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Bell Companies' FCC Victory Might Be Short-Lived
By Amy Schatz
The Wall Street Journal
December 21, 2006

WASHINGTON -- Phone companies scored a win at the Federal Communications Commission when the agency agreed to change rules to let them enter the cable-television business faster, but the victory may be short-lived, as congressional Democrats complained and opponents threatened legal action.

The FCC, in a 3-2 party-line vote, passed rules that give state and local authorities a 90-day deadline to grant video-franchising agreements to new competitors.  The commission also struck down rules requiring that the Bells do more to provide service to all residents in an area than current providers.

The FCC action raises potentially significant issues for the Bells, which have persuaded eight states -- including California, New Jersey and Texas -- to change laws to accelerate entry to the video business.  State and local officials say the FCC is trying to usurp their authority, and cable companies say the Bells are getting preferential treatment.  The matter looks to be heading for court.  Yesterday's decision may make it more difficult for the Bells to persuade other states to change some rules that are made somewhat moot by the FCC action.

Verizon Communications Inc. and AT&T Inc. lobbyists have argued to state legislatures that more competition will lead to lower prices and more broadband Internet services.

"We don't expect states [that] are interested in passing legislation to stop that work because of today's FCC action," said David Fish, a Verizon spokesman.  Michael Balmoris, an AT&T spokesman, said the company intends to continue to press states to change franchising laws and said the FCC "expressly chose not to pre-empt existing state franchising law."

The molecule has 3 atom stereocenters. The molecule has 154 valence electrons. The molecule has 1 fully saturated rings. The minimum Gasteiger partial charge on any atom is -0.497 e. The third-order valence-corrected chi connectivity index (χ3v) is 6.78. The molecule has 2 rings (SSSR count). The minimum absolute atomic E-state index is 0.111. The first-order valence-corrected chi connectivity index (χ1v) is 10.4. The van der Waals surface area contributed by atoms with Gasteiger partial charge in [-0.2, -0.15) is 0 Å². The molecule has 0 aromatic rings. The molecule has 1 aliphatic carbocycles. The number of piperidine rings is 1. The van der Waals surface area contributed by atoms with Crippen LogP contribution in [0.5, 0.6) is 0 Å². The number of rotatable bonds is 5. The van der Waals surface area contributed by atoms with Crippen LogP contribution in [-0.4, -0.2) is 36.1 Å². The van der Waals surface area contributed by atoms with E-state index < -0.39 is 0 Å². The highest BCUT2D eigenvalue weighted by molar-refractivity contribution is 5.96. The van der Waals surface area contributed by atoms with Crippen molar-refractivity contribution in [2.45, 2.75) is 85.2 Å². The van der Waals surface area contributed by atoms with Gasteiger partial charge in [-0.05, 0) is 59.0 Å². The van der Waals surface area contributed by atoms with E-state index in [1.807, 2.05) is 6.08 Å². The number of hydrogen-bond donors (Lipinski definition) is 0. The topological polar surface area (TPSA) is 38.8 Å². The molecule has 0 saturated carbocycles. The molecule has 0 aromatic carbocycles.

Verizon, AT&T and other phone companies argue it isn't in the public's best interest for them to have to seek approval from 30,000 local communities to offer digital television service.  The Bells say community officials have demanded various incentives -- such as landscaping for parks and street lights -- before allowing them to offer local video service.

FCC Chairman Kevin Martin has argued that the FCC has authority to stop unreasonable delays by local officials in granting video franchises.  Mr. Martin said changing the rules nationally to set time limits will promote video competition, increase the spread of high-speed Internet service across the U.S. and lower cable rates.  He said he is "committed to seeing that consumers are able to realize the benefits of competition in the forms of better services and lower prices."

In recent weeks, organizations representing U.S. cities, mayors and governors challenged the FCC's authority to impose federal rules on what has been a state and local decision, essentially telling the FCC to back off.  Along with cable operators, they argued there is scant evidence suggesting the Bells haven't had success getting approval from communities to offer competitive video service.

FCC Commissioner Jonathan Adelstein, a Democrat who voted against the change, argued the FCC was doing "legal gymnastics that would only impress an Olympic judge whose vote has been promised before the competition begins" to justify its authority.

The decision "undermines local franchising authority and enforcement, threatens local budgets, and limits the benefits of broadband video competition to a few well-to-do neighborhoods," said Larry Naake, executive director for the National Association of Counties.

"Fundamentally, as a matter of good policy, we're not too keen on any proposals that treat us and the telcos differently.  We have serious questions about the FCC's ability to set legislative policy," said Kyle McSlarrow, president of the National Cable & Telecommunications Association, a lobbying group.

Questions surrounding the FCC's authority over video franchising is the main reason phone companies tried to get Congress to make similar changes earlier this year.  That effort died amid partisan bickering over Internet discrimination rules.

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